Joy Review: Less Than Delightful

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David O. Russell’s latest effort is an inspiring tale filled with charismatic performances, but the film is muffled by its chaotic execution.

It makes perfect sense that the story of the woman who invented the Miracle Mop would be placed in the hands of David O. Russell. The inimitable director’s previous films all feature scrappy up-and-comers; everyday citizens with big dreams and unstoppable determination. This real-life, rags-to-riches tale is right in his wheelhouse.

Yet, Russell doesn’t trust the true story of Joy Mangano enough to allow for a really impactful message. His adaptation is not only largely fictitious, it seems cobbled together from several ideas that never quite mesh together. Is Joy a dysfunctional family comedy? A thrilling game of corporate chess? A satire on the marriage of media and commerce? Truthfully, it tries to be all of these things and more, but the tonal shifts between each idea are rarely seamless.

Joy is the story of a strong, complex woman, and lest you forget this, the film beats you over the head with the fact that she is a woman who doesn’t need a man to get things done several times. This concept, of course, is inherently a good thing, but in a year with such sharp and diverse female-led projects like Mad Max: Fury RoadTrainwreck, and TV’s UnREAL, this feels like a hop-on-the-bandwagon moment, as if to show how progressive the makers of this film can be. Additionally, many of the titular character’s most triumphant conversations occur in the presence of other men. A lot of the other women in her life are painted as either being hapless or shrews.

Joy (Jennifer Lawrence) is the glue that holds her ramshackle family together, despite the fact that they’re constantly trying to squash her dreams. She lives in a house with her two children, her bedridden, soap opera-addicted mother (Virginia Madsen), her grandmother (a lovely Diane Ladd), and her ex-husband Tony (Édgar Ramirez), a wannabe Tom Jones who’s somehow one of the most levelheaded voices in the movie. Soon her selfish, blue collar father (an overbearing Robert DeNiro) moves in as well after his second marriage goes bust. There’s also her obnoxiously jealous half-sister (Elizabeth Röhm), who spends most of the film either seething about Joy’s lack of business acumen, or making half-assed attempts to undermine her.

Suffice it to say, Joy has a lot on her plate, but the film exaggerates her domestic struggle into a nonstop war zone. Individually, the characters—and the way the actors portray them—are compelling. But when forced into the same room together, they become almost suffocating.

Even Joy herself is no more than two-dimensional. She’s either a capable and determined badass or a weeping mess. I get that the two are supposed to coexist, showing how even the bravest of people can have moments of vulnerability. Yet, the change between the two characteristics feels like a light switch has been flicked. There really is no in between. Lawrence is certainly a talented actress, and her assured delivery does help elevate the role, but not by much. There’s also the whole age issue; Lawrence is at least a decade younger than the real Mangano was at the time of the Miracle Mop invention. Again, she’s capable at surpassing this hurdle, but you can’t help but thing of the other capable, older actresses who could’ve done the same.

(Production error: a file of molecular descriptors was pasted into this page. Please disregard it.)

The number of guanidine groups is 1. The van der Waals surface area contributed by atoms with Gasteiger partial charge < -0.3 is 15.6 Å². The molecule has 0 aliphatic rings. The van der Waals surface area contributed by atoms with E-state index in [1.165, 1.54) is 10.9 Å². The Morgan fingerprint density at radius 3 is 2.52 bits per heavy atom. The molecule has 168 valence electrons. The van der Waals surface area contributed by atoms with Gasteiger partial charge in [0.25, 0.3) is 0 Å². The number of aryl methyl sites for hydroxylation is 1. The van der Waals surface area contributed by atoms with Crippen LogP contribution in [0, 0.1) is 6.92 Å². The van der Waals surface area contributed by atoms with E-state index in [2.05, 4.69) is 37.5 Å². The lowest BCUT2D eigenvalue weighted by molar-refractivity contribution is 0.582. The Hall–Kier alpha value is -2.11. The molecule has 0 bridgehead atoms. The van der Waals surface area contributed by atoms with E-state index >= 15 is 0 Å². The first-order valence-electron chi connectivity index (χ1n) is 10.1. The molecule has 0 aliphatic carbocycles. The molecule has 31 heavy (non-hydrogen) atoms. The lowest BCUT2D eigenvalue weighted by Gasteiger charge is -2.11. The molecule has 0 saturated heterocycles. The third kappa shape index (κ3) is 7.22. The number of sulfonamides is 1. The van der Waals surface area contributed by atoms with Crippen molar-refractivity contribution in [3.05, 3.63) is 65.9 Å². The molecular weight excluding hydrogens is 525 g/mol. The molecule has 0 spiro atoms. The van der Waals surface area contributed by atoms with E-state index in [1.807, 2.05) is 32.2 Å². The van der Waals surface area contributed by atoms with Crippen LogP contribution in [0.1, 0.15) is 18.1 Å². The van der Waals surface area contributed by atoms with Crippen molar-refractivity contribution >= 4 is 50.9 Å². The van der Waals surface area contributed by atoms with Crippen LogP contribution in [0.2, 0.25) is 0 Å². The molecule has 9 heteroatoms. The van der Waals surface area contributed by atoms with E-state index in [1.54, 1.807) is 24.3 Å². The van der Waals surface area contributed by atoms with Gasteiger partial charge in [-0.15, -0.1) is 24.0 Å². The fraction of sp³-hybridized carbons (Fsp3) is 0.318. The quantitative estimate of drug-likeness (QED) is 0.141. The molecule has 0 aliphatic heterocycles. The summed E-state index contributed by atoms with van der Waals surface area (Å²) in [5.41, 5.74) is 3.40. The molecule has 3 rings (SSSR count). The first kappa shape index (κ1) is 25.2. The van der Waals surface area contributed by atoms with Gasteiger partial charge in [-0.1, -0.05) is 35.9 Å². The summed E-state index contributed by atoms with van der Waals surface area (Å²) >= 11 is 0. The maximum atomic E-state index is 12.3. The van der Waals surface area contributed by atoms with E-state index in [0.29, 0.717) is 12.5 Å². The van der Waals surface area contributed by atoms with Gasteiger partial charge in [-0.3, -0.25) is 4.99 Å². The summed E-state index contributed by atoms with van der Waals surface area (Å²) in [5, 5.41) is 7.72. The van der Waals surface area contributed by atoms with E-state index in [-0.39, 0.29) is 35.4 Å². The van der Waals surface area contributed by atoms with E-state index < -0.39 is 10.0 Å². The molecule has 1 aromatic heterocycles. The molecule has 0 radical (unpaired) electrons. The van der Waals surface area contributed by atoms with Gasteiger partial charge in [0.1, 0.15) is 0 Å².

The plot is told in a nonlinear fashion which, while captivating, feels like overkill when it’s paired with the film’s heavy-handed surrealism and stylized direction. Joy’s road to success and fulfillment is littered with soap opera dream sequences, swooping, careening cinematography, and metaphors upon metaphors that are far too on-the-nose to be clever. Russell’s dizzying direction has worked well in his previous films. American Hustle and Silver Linings Playbook both gained a sense of urgency from his unique sense of style. Here, however, they’re rather exhausting.

Perhaps this is because Joy is a rather straightforward story, whereas his other efforts have been a bit more complex. The frenetic pacing of Silver Linings matched the unpredictability of the main characters. The same goes for Hustle, with its constant cons and double-crosses. In Joy, the only wildcards lie within the central family’s antics, but since they’re all more caricature than character, the entire execution feels forced.

There are moments of brilliance, however, particularly when Joy aligns herself with the then newly-minted QVC through a shrewd, but optimistic executive named Neil (a charming, but ultimately unnecessary Bradley Cooper). In these scenes Joy springs to life, because it focuses solely on its central subject and just how much of an unstoppable force she can be. If the film included more moments like this, it would be a much more powerful portrait.

Looked at as a whole, Joy is certainly inspiring. Watching Lawrence’s heroine overcome all obstacles in the pursuit of the American dream is thrilling, but the deeper the film delves into her struggles, the more tedious they become. It’s a shame, really, because the crew both in front of and behind the camera have produced excellent work before. This film tries to match those heights, but fails to create the same sense of excitement. Grade: C+

 

By Mike Papirmeister

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